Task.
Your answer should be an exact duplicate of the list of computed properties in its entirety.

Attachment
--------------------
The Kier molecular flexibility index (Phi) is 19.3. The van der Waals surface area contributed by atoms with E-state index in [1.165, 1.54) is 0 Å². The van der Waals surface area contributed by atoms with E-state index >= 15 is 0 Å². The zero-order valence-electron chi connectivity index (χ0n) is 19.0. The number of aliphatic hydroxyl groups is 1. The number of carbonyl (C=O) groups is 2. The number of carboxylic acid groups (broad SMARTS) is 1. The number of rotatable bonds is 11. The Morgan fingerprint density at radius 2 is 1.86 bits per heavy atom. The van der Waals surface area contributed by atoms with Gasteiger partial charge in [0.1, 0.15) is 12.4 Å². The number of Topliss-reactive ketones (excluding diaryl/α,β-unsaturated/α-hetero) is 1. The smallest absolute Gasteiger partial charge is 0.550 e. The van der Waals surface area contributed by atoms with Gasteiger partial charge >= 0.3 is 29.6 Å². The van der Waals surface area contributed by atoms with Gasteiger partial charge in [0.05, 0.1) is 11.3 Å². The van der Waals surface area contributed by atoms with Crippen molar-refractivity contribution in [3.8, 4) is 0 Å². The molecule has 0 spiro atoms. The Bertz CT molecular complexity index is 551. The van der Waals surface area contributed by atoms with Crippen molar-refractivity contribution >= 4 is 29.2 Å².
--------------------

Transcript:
The Kier molecular flexibility index (Phi) is 19.3. The van der Waals surface area contributed by atoms with E-state index in [1.165, 1.54) is 0 Å². The van der Waals surface area contributed by atoms with E-state index >= 15 is 0 Å². The zero-order valence-electron chi connectivity index (χ0n) is 19.0. The number of aliphatic hydroxyl groups is 1. The number of carbonyl (C=O) groups is 2. The number of carboxylic acid groups (broad SMARTS) is 1. The number of rotatable bonds is 11. The Morgan fingerprint density at radius 2 is 1.86 bits per heavy atom. The van der Waals surface area contributed by atoms with Gasteiger partial charge in [0.1, 0.15) is 12.4 Å². The number of Topliss-reactive ketones (excluding diaryl/α,β-unsaturated/α-hetero) is 1. The smallest absolute Gasteiger partial charge is 0.550 e. The van der Waals surface area contributed by atoms with Gasteiger partial charge >= 0.3 is 29.6 Å². The van der Waals surface area contributed by atoms with Gasteiger partial charge in [0.05, 0.1) is 11.3 Å². The van der Waals surface area contributed by atoms with Crippen molar-refractivity contribution in [3.8, 4) is 0 Å². The molecule has 0 spiro atoms. The Bertz CT molecular complexity index is 551. The van der Waals surface area contributed by atoms with Crippen molar-refractivity contribution >= 4 is 29.2 Å².